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Microbiology. 2006 Dec;152(Pt 12):3569-73.

Type IV pili and type II secretion play a limited role in Legionella pneumophila biofilm colonization and retention.

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Respiratory Disease Branch, Division of Bacterial and Mycotic Diseases, National Center for Infectious Diseases, Centers for Disease Control and Prevention, Atlanta, GA 30333, USA.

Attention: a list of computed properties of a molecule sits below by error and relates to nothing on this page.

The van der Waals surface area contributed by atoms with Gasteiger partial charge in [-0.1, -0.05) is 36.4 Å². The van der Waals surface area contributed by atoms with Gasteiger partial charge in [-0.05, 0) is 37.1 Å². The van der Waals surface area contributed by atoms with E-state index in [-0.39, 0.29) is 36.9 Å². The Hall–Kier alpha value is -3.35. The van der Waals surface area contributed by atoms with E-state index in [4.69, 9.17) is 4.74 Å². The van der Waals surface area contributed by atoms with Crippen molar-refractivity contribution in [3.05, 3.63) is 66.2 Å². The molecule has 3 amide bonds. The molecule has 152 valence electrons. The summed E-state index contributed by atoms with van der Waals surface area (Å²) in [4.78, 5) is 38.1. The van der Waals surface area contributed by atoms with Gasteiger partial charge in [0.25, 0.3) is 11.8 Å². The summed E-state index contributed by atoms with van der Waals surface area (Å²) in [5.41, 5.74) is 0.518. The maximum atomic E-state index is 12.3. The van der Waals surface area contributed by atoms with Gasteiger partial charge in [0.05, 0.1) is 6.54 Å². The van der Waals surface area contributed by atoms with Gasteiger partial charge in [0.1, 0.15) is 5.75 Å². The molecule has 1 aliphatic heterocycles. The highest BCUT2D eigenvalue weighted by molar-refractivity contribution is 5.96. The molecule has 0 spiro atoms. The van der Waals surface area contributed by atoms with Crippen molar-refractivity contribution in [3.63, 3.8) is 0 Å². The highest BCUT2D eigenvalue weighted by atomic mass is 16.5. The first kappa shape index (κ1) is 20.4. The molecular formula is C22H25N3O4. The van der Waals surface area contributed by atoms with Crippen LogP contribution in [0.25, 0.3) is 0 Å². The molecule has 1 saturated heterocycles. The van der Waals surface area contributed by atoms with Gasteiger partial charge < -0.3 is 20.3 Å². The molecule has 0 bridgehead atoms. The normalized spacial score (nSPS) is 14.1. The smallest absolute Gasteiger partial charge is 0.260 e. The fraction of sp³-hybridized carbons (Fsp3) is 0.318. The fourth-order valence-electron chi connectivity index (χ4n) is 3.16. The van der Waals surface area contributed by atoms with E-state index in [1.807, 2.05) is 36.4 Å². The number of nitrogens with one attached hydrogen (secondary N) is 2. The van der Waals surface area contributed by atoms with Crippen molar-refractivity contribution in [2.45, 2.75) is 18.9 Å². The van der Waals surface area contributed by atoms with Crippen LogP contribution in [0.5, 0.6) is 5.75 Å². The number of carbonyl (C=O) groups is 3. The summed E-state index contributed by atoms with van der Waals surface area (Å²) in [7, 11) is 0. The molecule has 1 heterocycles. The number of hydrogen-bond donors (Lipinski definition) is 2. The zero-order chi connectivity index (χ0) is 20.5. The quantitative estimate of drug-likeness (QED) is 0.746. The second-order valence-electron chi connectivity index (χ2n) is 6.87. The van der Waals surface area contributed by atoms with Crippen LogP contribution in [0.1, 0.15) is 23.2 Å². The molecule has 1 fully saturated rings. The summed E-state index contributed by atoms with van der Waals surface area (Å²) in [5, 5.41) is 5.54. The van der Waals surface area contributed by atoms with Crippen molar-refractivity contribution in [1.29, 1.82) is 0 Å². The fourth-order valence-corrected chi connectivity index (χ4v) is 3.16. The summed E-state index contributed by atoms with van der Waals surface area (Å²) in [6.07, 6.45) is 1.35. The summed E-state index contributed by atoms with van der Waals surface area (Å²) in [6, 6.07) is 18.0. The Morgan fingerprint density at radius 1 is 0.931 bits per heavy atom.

Legionellae colonize biofilms in building water systems, yet little is known about their interaction with the organisms in these microbial communities. The role of Legionella pneumophila type IV pili and the type II secretion pre-pilin peptidase was evaluated in a model biofilm system. L. pneumophila strains 130b (wild-type), BS100 (a type IV pili mutant) and NU243 (a pre-pilin peptidase mutant) were assessed for attachment and retention in an established biofilm. Strains 130b and NU243 colonized the biofilm at a similar level while BS100 attached at a tenfold lower level. Over time, NU243 dropped below the level of detection while BS100 remained in the biofilm throughout the course of the experiment. The wild-type strain decreased but remained at a considerably higher level than either of the mutants. Inclusion of amoebae with BS100 allowed for attachment and retention at a level similar to 130b. NU243, which displays reduced intracellular replication, was able to establish itself and persist in the presence of amoebae. Thus, type IV pili and the pre-pilin peptidase facilitate L. pneumophila colonization of biofilms but are not required in the presence of a host for intracellular replication.

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